sebastiandaschner news

tuesday, january 16, 2018

Hi from Munich, Bavaria.


jSpirit 2018 — Spirits, Ski & Java

The last days were very full of exciting Java content!

Last Saturday through Sunday we held the first issue of the jSpirit unconference, at Europe’s modernest distillery in Hausham, Germany. It was amazing to see the engagement and enthusiasm for the Java platform and IT in general. You can have a look at the #jspiritunconf hashtag to get an idea.

What I especially liked were our giveaways: jSpirit style T-Shirts and spirit bottles.

All of us enjoyed the time and there will definitely be a jSpirit 2019 next year!


Continuous Delivery video course

Continuous Delivery is about shipping software with fast pace, confidence and quality.

Most of the enterprise developers agree that Continuous Delivery is a goal to strive for. Yet, most of the projects don’t implement a fully-fledged CD approach. This is where I try to support developers and companies. In my projects I help doing the transition to Continuous Delivery in a feasible way, starting from the status quo.

Now, to make this available in a different format, I recorded a video course for self-study, how to do this transition.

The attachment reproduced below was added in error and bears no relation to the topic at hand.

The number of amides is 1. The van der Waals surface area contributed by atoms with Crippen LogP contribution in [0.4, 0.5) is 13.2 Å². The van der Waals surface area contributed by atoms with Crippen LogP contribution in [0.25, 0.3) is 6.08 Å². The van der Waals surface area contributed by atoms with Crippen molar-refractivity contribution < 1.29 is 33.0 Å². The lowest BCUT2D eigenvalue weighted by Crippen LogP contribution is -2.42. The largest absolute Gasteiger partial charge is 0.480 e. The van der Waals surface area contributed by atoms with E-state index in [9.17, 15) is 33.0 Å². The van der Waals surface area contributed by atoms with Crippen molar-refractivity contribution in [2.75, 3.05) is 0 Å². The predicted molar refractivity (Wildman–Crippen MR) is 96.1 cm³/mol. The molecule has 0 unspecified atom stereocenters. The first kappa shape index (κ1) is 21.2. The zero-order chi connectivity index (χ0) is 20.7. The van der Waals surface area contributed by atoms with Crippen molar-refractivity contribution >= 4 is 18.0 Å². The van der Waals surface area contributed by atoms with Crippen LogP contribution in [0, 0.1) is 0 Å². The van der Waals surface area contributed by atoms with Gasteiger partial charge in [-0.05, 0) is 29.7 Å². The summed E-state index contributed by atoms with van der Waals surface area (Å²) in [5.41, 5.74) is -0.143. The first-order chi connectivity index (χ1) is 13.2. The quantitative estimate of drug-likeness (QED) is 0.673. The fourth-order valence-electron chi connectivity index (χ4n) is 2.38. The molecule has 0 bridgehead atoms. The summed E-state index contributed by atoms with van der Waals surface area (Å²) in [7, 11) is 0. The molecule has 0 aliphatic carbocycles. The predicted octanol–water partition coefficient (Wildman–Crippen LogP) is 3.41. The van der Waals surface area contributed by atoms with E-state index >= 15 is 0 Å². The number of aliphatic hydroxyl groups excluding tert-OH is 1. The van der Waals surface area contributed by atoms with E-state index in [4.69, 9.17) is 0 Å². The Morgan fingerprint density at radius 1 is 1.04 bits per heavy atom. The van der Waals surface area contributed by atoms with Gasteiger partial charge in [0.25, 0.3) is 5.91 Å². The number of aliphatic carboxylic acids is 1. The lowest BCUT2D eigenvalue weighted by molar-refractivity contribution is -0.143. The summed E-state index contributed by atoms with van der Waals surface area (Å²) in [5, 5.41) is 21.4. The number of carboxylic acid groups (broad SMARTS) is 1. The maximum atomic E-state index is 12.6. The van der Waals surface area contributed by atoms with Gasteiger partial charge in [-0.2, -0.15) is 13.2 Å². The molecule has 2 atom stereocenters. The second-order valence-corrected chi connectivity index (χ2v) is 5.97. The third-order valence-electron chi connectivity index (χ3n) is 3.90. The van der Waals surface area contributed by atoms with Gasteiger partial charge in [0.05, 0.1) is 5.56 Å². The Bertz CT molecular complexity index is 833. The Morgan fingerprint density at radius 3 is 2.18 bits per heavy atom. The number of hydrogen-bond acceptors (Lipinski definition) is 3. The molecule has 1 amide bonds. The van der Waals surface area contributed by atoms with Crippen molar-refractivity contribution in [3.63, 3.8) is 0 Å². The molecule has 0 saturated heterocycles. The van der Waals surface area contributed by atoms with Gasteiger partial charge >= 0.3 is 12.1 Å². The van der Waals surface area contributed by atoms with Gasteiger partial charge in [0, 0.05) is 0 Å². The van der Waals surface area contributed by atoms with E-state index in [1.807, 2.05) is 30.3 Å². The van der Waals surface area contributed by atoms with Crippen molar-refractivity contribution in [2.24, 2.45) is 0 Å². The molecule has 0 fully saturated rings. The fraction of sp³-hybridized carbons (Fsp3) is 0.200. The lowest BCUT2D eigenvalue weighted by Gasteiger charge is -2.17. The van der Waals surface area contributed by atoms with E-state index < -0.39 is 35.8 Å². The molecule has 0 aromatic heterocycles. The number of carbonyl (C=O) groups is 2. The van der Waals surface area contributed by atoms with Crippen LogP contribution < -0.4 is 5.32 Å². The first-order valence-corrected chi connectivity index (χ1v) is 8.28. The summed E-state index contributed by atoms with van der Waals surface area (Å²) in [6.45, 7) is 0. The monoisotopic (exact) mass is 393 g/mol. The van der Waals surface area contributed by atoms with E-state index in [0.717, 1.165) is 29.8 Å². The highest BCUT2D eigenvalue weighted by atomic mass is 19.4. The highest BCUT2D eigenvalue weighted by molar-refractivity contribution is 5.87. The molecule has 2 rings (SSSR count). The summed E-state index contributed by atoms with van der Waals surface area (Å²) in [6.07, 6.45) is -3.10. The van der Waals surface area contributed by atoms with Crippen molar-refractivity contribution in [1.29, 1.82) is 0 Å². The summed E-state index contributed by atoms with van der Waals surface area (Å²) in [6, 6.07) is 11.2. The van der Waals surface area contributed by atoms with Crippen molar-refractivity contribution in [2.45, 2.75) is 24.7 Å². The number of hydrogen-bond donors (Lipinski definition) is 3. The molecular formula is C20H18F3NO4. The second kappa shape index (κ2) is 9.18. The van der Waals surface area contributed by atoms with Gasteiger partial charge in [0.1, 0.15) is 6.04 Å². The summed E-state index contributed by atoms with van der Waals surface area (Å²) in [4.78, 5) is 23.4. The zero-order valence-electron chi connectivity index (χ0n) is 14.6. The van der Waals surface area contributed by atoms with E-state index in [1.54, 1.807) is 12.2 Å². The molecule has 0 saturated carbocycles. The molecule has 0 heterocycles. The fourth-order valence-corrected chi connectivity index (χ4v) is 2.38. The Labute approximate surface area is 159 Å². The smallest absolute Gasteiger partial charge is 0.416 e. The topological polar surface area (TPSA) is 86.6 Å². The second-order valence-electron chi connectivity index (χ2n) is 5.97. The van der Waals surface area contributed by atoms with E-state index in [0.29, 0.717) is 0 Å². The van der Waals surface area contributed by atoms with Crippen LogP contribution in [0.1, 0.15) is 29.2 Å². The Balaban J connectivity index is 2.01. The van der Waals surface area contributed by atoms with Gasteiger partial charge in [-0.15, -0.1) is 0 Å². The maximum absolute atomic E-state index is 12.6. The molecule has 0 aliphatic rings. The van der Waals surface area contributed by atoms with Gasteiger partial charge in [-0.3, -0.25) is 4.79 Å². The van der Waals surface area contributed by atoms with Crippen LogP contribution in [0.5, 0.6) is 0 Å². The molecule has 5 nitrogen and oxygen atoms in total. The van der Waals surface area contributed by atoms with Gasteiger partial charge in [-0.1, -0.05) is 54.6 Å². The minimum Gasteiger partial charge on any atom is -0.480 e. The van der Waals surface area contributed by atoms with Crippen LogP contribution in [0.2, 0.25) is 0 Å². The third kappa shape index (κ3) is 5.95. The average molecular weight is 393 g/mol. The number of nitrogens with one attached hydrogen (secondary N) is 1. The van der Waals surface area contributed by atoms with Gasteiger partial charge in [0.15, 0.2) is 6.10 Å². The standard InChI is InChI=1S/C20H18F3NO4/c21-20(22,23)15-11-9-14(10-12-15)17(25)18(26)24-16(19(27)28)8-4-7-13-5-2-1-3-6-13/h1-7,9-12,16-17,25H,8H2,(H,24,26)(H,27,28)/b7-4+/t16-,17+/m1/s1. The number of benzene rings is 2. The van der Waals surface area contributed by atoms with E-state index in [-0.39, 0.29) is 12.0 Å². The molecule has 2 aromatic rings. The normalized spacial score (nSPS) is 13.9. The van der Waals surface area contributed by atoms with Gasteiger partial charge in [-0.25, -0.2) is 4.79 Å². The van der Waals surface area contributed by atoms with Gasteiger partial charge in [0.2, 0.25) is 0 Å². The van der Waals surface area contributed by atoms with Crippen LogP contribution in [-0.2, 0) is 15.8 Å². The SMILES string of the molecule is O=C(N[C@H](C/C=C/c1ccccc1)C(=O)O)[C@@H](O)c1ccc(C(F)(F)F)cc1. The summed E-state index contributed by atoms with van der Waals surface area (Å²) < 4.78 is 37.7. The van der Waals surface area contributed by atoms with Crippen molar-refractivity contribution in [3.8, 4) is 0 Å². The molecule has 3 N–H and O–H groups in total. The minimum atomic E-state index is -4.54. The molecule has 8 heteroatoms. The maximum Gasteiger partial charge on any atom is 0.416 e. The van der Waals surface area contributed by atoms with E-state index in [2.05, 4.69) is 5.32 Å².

In this course we will see an example Java Enterprise application, that comprises configuration and access to databases and external systems — all things that complicate deployment pipelines. We will use the well-known Jenkins Continuous Integration server, that ships our Java Enterprise application as Docker containers to an environment orchestrated by Kubernetes.

As often, it pays off to be fast: As early adopter you’ll get 35% off until the end of February! Have a look at the course page. As always, feedback is highly appreciated.


Reading makes a different — recommended books on IT & Java

The person who doesn’t read is no better than the person who can’t read. - Unknown

I believe that in software development — like in so many other areas — reading books makes a huge difference in your knowledge, skills and effectiveness. I want to share the books on IT that I read so far and that helped me the most, and encourage you to do the same: please tweet your favorites using the hashtag #readingmakesadifference.

Some of my personal favorites — hard to set priorities, though:

  • Domain Driven Design — E. Evans

  • Continuous Delivery — J. Humble

  • Release It! — M. Nygard (up next: version 2)

  • Effective Java — J. Bloch (currently reading version 3)

  • Functional Programming in Java — V. Subramaniam

  • Clean Code — R. Martin


Thanks a lot for reading and see you next time — then again with more technical content :-)


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All opinions are my own and do not reflect those of my employer or colleagues.